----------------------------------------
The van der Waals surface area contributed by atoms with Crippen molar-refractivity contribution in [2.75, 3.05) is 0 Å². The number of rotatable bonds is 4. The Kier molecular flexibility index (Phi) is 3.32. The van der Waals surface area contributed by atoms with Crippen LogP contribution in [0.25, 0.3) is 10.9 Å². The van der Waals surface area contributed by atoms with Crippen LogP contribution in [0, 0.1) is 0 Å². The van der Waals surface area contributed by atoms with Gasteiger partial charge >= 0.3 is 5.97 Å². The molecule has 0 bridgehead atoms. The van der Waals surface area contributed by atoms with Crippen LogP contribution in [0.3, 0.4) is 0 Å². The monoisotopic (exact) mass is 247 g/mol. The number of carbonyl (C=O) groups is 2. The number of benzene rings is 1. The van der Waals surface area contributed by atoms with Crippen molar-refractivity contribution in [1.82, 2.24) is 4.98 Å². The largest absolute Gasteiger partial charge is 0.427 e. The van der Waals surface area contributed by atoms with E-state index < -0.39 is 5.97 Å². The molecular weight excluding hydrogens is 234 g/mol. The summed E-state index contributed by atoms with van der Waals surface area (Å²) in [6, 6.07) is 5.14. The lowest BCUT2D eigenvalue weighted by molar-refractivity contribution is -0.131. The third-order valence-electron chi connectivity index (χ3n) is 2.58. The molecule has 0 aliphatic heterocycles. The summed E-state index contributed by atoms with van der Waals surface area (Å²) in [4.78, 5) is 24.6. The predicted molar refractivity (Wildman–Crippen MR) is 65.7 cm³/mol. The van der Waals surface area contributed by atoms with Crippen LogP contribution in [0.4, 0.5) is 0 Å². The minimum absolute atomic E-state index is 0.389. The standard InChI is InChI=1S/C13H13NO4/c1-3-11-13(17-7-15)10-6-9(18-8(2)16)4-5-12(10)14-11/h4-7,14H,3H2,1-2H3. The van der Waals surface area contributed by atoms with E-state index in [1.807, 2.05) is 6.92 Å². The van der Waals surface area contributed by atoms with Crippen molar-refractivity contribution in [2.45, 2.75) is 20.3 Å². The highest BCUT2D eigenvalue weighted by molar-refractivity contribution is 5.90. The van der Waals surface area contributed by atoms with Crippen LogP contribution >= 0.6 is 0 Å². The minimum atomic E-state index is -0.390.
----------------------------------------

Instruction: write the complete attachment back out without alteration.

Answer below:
The van der Waals surface area contributed by atoms with Crippen molar-refractivity contribution in [2.75, 3.05) is 0 Å². The number of rotatable bonds is 4. The Kier molecular flexibility index (Phi) is 3.32. The van der Waals surface area contributed by atoms with Crippen LogP contribution in [0.25, 0.3) is 10.9 Å². The van der Waals surface area contributed by atoms with Crippen LogP contribution in [0, 0.1) is 0 Å². The van der Waals surface area contributed by atoms with Gasteiger partial charge >= 0.3 is 5.97 Å². The molecule has 0 bridgehead atoms. The van der Waals surface area contributed by atoms with Crippen LogP contribution in [0.3, 0.4) is 0 Å². The monoisotopic (exact) mass is 247 g/mol. The number of carbonyl (C=O) groups is 2. The number of benzene rings is 1. The van der Waals surface area contributed by atoms with Crippen molar-refractivity contribution in [1.82, 2.24) is 4.98 Å². The largest absolute Gasteiger partial charge is 0.427 e. The van der Waals surface area contributed by atoms with E-state index < -0.39 is 5.97 Å². The molecular weight excluding hydrogens is 234 g/mol. The summed E-state index contributed by atoms with van der Waals surface area (Å²) in [6, 6.07) is 5.14. The lowest BCUT2D eigenvalue weighted by molar-refractivity contribution is -0.131. The third-order valence-electron chi connectivity index (χ3n) is 2.58. The molecule has 0 aliphatic heterocycles. The summed E-state index contributed by atoms with van der Waals surface area (Å²) in [4.78, 5) is 24.6. The predicted molar refractivity (Wildman–Crippen MR) is 65.7 cm³/mol. The van der Waals surface area contributed by atoms with Crippen LogP contribution in [0.4, 0.5) is 0 Å². The minimum absolute atomic E-state index is 0.389. The standard InChI is InChI=1S/C13H13NO4/c1-3-11-13(17-7-15)10-6-9(18-8(2)16)4-5-12(10)14-11/h4-7,14H,3H2,1-2H3. The van der Waals surface area contributed by atoms with E-state index in [1.807, 2.05) is 6.92 Å². The van der Waals surface area contributed by atoms with Crippen molar-refractivity contribution in [2.45, 2.75) is 20.3 Å². The highest BCUT2D eigenvalue weighted by molar-refractivity contribution is 5.90. The van der Waals surface area contributed by atoms with Crippen LogP contribution >= 0.6 is 0 Å². The minimum atomic E-state index is -0.390.